It ripples all around him, wave after wave. I can tell that it’s starting to sooth him. It’s so full of joy, of delight, even if to him, it’s coming across somewhat muffled. Like a dream in a dream, it’s floating inside, into his soft, tender ear.

I close my eyes and hold myself, wrapping my arms real soft — around me around him — and I rock ever so gently, back and forth, back and forth, with every note of this silvery marvel. You can barely hear me — but here I am, singing along. I’m whispering words into myself, into him.

You can learn more about Uvi Poznansky at her Amazon author page or her blog.

Thursday, July 4, 2013

Tip O'Day #441 - Marketing Yourself

Guest blogger Cara Brookins on self-promotion, and when it becomes shameless.

Writers write. We’ve heard that statement countless times and of course it’s true. But writers also promote. It doesn’t sound as glamorous as creating exotic worlds or listening to the mysterious voices of our characters, and maybe that’s why we keep it on the down low. If writing and editing are something like a 10%/90% time split for most writers, where does promotion time come from? The well-guarded secret is that it comprises all the other waking moments of our life.

Your life is your promotion. That’s a bold statement, but my definition of promotion is broad. As a writer, you are marketing yourself, which turns every word and move into a part of your marketing platform. But here is where the balance comes in. This doesn’t mean that you should promote yourself and your book in every conversation — both real and digital. It’s a real problem if your Facebook posts, tweets, and visits to the dentist all begin and end with things like:

The one thing missing in your life today is… my book!
Here is a quote from my book that divulges the meaning of life.
In my book you’ll learn the proper way to extract a molar.
My book is for sale today… just like I reminded you it was yesterday, and the day before, and the day before that.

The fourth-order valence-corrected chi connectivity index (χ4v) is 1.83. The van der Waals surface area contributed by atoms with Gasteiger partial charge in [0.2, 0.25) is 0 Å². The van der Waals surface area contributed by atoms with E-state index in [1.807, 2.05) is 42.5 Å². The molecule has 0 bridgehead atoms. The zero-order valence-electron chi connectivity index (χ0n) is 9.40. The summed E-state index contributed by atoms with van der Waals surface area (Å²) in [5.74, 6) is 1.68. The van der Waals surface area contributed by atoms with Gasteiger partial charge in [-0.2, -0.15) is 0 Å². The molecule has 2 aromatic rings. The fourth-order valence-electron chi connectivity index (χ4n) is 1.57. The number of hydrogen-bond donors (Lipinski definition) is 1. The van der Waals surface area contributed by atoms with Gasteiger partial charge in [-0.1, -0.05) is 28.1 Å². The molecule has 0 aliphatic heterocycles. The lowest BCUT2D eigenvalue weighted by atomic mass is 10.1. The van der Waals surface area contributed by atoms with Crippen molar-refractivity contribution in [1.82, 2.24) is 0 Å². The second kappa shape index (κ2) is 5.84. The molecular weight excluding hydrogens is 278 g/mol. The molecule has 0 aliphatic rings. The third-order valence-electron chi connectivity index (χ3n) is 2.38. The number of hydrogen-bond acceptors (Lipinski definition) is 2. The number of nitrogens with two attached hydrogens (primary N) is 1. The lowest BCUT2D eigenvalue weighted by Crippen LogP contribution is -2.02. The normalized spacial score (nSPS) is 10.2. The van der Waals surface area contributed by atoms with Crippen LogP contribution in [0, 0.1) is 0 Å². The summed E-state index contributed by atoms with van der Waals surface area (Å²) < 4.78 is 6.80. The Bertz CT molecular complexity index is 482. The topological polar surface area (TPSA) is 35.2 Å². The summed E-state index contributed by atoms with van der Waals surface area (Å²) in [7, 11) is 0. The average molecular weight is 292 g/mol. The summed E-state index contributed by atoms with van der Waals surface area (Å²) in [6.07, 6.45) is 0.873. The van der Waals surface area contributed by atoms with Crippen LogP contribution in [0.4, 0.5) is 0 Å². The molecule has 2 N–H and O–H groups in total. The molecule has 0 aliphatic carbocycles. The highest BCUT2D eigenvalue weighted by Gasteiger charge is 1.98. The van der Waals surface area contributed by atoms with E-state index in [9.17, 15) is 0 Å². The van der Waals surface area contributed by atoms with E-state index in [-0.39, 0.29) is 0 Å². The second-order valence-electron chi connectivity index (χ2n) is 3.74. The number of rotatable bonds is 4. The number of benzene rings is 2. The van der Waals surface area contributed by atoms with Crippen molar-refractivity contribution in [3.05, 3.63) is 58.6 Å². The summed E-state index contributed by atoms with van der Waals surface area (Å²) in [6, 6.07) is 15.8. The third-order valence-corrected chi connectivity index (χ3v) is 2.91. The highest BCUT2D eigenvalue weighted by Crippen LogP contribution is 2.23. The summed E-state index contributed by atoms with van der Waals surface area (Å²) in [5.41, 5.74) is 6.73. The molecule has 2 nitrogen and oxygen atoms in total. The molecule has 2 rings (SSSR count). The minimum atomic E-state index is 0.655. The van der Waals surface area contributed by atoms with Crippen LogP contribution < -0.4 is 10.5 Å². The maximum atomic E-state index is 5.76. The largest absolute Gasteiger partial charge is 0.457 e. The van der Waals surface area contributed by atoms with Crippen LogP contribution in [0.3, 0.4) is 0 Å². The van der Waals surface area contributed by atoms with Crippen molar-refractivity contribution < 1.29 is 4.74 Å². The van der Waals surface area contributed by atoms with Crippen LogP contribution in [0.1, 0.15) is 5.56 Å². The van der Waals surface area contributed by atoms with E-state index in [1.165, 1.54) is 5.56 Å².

The only thing this sort of person makes me want to buy is Chinese finger cuffs for each of their digits.

You must tweet. Of course, some of the shameless digital promotion is necessary. Asking your cyber friends to like your author page or review your book is all part of a good marketing strategy. Do this with obvious taste and respect. Be subtle. Be classy. Most of all, be organized by keeping track of your requests. For example, when I ask a group of people to read an ARC and post an early review, I keep extremely detailed records. I create a spreadsheet showing who I asked and on what date. If they agree, I enter the date I provided them with a copy of the ARC. Another column shows the date (about a month later) when I send a link to the review sites. Finally, I list the date of their review post which is followed by my thank you email. If they fail to post a review within two weeks of the link being sent, I send a single reminder before marking them as complete - and ceasing my requests for reviews, likes, or anything else I’ve asked for.

Writing is a business. If you want to be perceived as a professional, this sort of organization is the only way to build respect as a professional author.

Show don’t tell. I know what you’re wondering, if you aren’t telling people how much they need your book every third second, how are they going to know how wonderful it is? The best way to explain my belief is in writer speak. When you develop a character for a novel, you try hard not to narrate the character’s personality to the reader. You want them to discover the character’s type by watching their actions and listening to their words. Promotion should be handled in much the same way. Use Facebook, Twitter, your website, and your blog to show (not tell) your writing ability and your personal character. Write posts that are eye catching, well formed, and thought provoking. Make your cyber mates think, “I love the way this author writes, and I really need to buy one of those books!”

Buy me. In short, instead of promoting some author character you want people to think you are, be the author who you would like to read. This step is the primary way to turn writing from a hobby or a job into a vocation. If writing is your calling, then learning to be a better, more rounded, and complete person through your writing is the only way to find success.

Now start the count on those promotion hours by displaying the character of an author whose work you would enjoy reading.

Cara is a fulltime senior programmer/systems analyst by day and a writer by night. In between these passions she creates works of art including paintings, mosaics, concrete structures, jewelry, paper-mâché wall art – and her home. See Cara’s website for more information.
The shift has hit the fan. The first in Cara Brookins’ Timeshifters trilogy was released on May 14, 2013. Check it out at https://www.Timeshiftersbooks.com or https://www.facebook.com/TimeshiftersBooks

Monday, July 1, 2013

Saying for Writers #161 - Stephen King

A Quote which Might (or Might Not) Inspire You to Write:

“The road to hell is paved with adverbs.” – Stephen King

This stretch of the Northern Rockies can be seen from my neighborhood. Well, if you stand on my roof...

The photo was taken in the springtime, but it's still nice and cool up on top.